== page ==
In DAMNATION (Netflix), a TV series set during the Great Depression, a pastor rallies local farmers to go on strike until fair pricing is restored, so that they can afford to pay their bank loans and prevent a wave of foreclosures. The bank, backed by a rich and powerful family, sends a brutal agent to break the strike, a man who shares a dark past with the pastor.
This is a pretty amazing show with dark twists, larger-than-life antiheroes seeking redemption, and a detailed and overt political message and criticism of capitalism. The acting is brilliant, the dialogue solid and frequently over the top, the setting stark and monotone but visually rich. And there’s plenty of action, tons of it in fact, with a body count that would make Tarantino smile in his sleep. I liked it a lot for its story, but loved it for its brave exploration of class struggle during the Great Depression, ideas that just as relevant today.
The farmers’ strike is based on the Farmers’ Holiday Association, a movement of farmers who withheld products from the market and went so far as to threaten judges approving foreclosures and setting up roadblocks. In the show, they have the food, but the rich have the power. The farmers find themselves contending with townspeople who don’t understand their plight, a bank that wants to foreclose so a rich family can build a chemical plant, division sown in their ranks, a sheriff who won’t protect them, a food wholesaler who sets the prices rather than supply and demand, a local newspaper that won’t cover the strike as a story, vigilantes who see them as communists, and a vicious strikebreaker who physically threatens them.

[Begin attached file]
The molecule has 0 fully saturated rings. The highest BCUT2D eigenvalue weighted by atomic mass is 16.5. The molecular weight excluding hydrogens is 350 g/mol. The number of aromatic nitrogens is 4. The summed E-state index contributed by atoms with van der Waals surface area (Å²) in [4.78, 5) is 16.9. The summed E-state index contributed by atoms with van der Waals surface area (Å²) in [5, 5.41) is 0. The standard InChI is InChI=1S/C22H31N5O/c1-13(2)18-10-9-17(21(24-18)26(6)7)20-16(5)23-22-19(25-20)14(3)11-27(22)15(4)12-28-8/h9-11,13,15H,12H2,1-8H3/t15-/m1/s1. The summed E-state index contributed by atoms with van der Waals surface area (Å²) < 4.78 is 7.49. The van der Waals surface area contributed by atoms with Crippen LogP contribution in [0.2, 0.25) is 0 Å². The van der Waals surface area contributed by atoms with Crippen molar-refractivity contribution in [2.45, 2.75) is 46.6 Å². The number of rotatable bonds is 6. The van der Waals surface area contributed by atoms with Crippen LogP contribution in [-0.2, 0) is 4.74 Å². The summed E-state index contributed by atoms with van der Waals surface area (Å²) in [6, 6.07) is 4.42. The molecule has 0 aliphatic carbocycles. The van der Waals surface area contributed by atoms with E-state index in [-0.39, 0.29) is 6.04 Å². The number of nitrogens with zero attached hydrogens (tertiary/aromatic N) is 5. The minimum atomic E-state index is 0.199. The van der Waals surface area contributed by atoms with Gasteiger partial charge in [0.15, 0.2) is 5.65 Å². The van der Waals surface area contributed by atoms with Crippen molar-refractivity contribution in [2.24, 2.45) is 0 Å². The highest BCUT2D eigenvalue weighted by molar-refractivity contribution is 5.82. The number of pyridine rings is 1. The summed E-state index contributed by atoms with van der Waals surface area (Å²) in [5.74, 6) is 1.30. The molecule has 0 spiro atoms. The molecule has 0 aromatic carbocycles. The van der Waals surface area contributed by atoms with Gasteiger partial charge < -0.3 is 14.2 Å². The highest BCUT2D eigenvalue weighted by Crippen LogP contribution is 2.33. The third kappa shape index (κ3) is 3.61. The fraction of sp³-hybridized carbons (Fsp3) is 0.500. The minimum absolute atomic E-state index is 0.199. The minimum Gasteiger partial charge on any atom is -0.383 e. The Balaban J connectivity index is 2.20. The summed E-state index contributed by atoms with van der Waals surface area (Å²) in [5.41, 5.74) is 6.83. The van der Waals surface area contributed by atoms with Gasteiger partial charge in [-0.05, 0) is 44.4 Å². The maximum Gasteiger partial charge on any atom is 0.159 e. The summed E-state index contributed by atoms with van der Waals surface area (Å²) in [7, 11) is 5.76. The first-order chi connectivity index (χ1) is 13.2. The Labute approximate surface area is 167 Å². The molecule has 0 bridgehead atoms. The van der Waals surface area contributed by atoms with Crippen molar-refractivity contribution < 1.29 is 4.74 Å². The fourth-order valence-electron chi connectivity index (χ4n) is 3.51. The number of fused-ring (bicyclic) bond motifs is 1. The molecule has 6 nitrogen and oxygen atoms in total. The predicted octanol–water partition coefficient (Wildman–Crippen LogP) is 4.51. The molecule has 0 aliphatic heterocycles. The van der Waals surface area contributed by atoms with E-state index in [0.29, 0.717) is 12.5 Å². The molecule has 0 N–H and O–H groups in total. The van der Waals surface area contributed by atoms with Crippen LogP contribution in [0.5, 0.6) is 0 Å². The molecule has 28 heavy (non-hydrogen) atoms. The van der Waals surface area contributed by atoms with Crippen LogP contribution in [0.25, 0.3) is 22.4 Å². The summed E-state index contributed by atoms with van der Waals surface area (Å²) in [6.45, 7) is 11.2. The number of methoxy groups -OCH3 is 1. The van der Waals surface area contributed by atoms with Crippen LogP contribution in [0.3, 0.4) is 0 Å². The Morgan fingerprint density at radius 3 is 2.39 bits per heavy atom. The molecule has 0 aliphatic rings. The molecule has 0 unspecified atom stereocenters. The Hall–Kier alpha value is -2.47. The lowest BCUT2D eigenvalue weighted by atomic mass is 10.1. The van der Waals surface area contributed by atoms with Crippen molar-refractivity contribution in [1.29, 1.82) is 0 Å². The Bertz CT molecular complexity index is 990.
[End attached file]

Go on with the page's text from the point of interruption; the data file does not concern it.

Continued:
Though painted as communists and infected with the pastor’s revolutionary ideas about class struggle and workers uniting, the farmers don’t want communism, they want a fair deal the system won’t give them. The moral lesson of the show is that capitalism doesn’t work unless there’s a fair playing field and people get a fair share of the wealth, an idea proven by the Great Depression and the growth of a strong middle class after the New Deal. It’s an idea we’ve forgotten and that is rarely allowed to be spoken allowed on TV, so it was no surprise to me the show got canceled after one season. I’m surprised it got made at all.
Overall, DAMNATION is a great series that tells a fun story of loyalty and redemption, while making you think about class and the excess of capitalism.